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CQUniversity Australia (CQU)

  • 27% international / 73% domestic

Leia Wren

The opportunity to access education and be inspired to learn should be available to everyone!

I hope to pass on the joy of learning, as was done to me by a number of teachers and professors throughout my education. I also believe that for as many learning ways and styles, there are as many ways to teach a subject and in a classroom setting, a topic should be presented in different ways so that students of different learning styles and backgrounds can all engage with the subject content.

I have a PhD in immunology from the University of Melbourne. I love the sciences and how they allow us to understand our physical reality, but believe there is a better way to teach them, in more context, than I was exposed to at school. After being involved with teaching in a number of fields in Spain and then in Vietnam, I decided to return to Australia to pursue a career in secondary education. My main interest is in teaching chemistry and biology. A basic understanding of both chemistry and biology is extremely useful and feeds into so many areas of life and healthy living.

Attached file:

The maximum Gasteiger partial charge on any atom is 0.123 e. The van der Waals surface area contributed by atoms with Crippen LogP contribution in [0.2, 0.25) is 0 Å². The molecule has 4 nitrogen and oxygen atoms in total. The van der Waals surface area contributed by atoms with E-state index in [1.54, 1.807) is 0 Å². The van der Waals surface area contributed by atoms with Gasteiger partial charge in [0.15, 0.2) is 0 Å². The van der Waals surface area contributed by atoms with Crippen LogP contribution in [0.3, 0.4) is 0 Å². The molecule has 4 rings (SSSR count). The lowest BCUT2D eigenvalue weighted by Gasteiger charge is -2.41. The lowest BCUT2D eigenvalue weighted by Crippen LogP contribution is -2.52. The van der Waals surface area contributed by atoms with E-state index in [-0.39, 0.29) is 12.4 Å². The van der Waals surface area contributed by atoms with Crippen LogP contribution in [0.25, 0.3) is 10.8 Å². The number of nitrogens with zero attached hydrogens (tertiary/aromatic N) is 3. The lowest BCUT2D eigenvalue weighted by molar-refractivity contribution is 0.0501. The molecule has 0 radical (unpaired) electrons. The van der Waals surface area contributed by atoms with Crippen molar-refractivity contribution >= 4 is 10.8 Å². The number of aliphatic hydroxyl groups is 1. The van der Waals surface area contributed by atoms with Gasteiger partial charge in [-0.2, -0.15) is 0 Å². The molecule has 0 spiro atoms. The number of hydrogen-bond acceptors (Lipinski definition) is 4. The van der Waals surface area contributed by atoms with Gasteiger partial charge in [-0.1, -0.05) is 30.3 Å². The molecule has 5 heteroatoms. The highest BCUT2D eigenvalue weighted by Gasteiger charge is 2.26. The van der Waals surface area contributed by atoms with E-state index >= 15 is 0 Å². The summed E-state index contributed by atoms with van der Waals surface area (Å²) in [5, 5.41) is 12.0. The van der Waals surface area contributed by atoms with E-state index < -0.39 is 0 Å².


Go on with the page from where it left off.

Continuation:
I have been very happy with my course so far, there seems to be a real shift in the education of educators. Differentiation, inclusive education practices and indigenous studies have been a strong focus on the course, which are areas that I have a passion for. I believe that education is so important and the opportunity to access education and be inspired to learn should be available to everyone!

After I complete my master course, I hope to teach students from the most disadvantaged backgrounds. I want them to know that neuroscience research tells us that intelligence is not determined by genetics or disadvantage but by the 'growth mindset' that we have and I want to find ways to engage them in education because educational success is, in fact, a source of personal power that everyone can have.

Due to my level of education, I cannot receive any support from the government and so am finding it quite a challenge to study a full-time masters course while working to support myself. This challenge will become more so in 2019 when I am required to work full time in a school for 2 months as part of the practical component of the course work.